What's going on?
Germany’s DAX index is set to introduce tougher membership criteria and expand from 30 companies to 40, its operator Deutsche Boerse announced on Tuesday.
What does this mean?
This is the biggest-ever overhaul of the DAX – Germany’s stock market equivalent of the US’s Dow Jones Industrial Average and the UK’s FTSE 100 – and it has the Wirecard fiasco to blame. When Wirecard collapsed after failing to account for $2 billion in June, the DAX’s existing rules didn’t allow it to eject its first-ever bankrupt member right away. And Deutsche Boerse has no intention of letting that happen again: the index’s new criteria will now expect its members to publish quarterly statements and audited annual results – with a fast exit waiting for those that don’t release them on time.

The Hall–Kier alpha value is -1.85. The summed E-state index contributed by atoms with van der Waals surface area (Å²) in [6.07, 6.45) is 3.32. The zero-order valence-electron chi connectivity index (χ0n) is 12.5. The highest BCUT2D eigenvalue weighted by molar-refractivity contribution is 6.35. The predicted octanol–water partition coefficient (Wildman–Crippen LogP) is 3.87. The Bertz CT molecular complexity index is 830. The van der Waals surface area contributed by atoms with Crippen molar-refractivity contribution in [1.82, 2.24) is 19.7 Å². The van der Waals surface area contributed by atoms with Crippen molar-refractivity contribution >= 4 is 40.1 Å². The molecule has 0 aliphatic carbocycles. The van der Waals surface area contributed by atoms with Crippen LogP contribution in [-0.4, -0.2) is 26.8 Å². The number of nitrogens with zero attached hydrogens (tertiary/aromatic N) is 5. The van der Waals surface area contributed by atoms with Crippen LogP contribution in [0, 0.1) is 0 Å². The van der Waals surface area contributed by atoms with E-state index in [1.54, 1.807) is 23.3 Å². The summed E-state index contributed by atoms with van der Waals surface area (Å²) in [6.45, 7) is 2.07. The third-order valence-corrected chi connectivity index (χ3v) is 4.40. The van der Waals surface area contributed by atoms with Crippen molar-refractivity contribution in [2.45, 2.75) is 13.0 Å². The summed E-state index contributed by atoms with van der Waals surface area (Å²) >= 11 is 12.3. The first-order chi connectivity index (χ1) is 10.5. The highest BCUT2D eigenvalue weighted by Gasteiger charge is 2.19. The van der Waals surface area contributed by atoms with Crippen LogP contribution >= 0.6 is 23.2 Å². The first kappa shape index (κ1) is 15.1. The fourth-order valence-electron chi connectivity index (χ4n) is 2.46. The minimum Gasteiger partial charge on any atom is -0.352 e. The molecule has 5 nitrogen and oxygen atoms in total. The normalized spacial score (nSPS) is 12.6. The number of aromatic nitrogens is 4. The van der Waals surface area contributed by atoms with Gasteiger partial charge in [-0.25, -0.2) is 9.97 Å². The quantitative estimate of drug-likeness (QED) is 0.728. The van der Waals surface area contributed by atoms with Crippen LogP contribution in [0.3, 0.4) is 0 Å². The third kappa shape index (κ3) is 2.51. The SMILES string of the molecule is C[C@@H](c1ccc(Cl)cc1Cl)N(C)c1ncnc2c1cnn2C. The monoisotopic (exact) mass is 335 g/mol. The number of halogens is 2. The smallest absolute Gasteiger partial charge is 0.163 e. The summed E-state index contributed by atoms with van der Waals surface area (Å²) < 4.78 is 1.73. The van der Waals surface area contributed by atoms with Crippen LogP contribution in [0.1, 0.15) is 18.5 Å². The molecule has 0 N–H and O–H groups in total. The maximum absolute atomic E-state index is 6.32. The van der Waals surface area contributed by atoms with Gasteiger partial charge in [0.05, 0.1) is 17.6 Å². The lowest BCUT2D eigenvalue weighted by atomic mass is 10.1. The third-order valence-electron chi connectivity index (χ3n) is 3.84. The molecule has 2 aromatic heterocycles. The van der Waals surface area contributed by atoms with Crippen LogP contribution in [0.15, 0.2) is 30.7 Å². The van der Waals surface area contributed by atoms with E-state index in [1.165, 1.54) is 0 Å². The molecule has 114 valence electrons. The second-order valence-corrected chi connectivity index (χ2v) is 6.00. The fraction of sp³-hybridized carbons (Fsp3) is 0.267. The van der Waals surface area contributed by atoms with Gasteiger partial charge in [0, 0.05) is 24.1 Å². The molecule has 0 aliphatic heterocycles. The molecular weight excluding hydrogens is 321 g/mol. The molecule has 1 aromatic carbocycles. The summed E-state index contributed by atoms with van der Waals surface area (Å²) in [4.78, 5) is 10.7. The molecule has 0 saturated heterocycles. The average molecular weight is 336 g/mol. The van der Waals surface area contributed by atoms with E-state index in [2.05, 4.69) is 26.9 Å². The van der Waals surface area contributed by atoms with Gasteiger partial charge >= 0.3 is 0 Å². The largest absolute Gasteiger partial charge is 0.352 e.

Why should I care?
For markets: The DAX-chelor rose ceremony.
There could be some big benefits ahead for the newcomers’ stocks – not least because they’ll get a bump when investment funds tracking the index are forced to buy into the companies. That’s no small thing: there’s currently $17 billion invested in exchange traded funds that track the DAX, a quarter of which will need to be invested in its 10 new names. As for which ones will make the grade: heavyweights like airplane manufacturer Airbus, fragrance producer Symrise, and ecommerce company Zalando all stand a good chance.
The bigger picture: That’ll do, Tesla.
Tesla knows a thing or two about the value of joining an index: the electric vehicle maker is all set to be added to the S&P 500 – which tracks the 500 biggest US companies – on December 21st, and the announcement alone was enough to send its stock up by 13%. It could have plenty further to go too: some of the biggest funds that need to own its shares haven’t bought in yet, and that’ll add up to roughly $8 billion worth – or 1.5% of the company’s current market value (tweet this).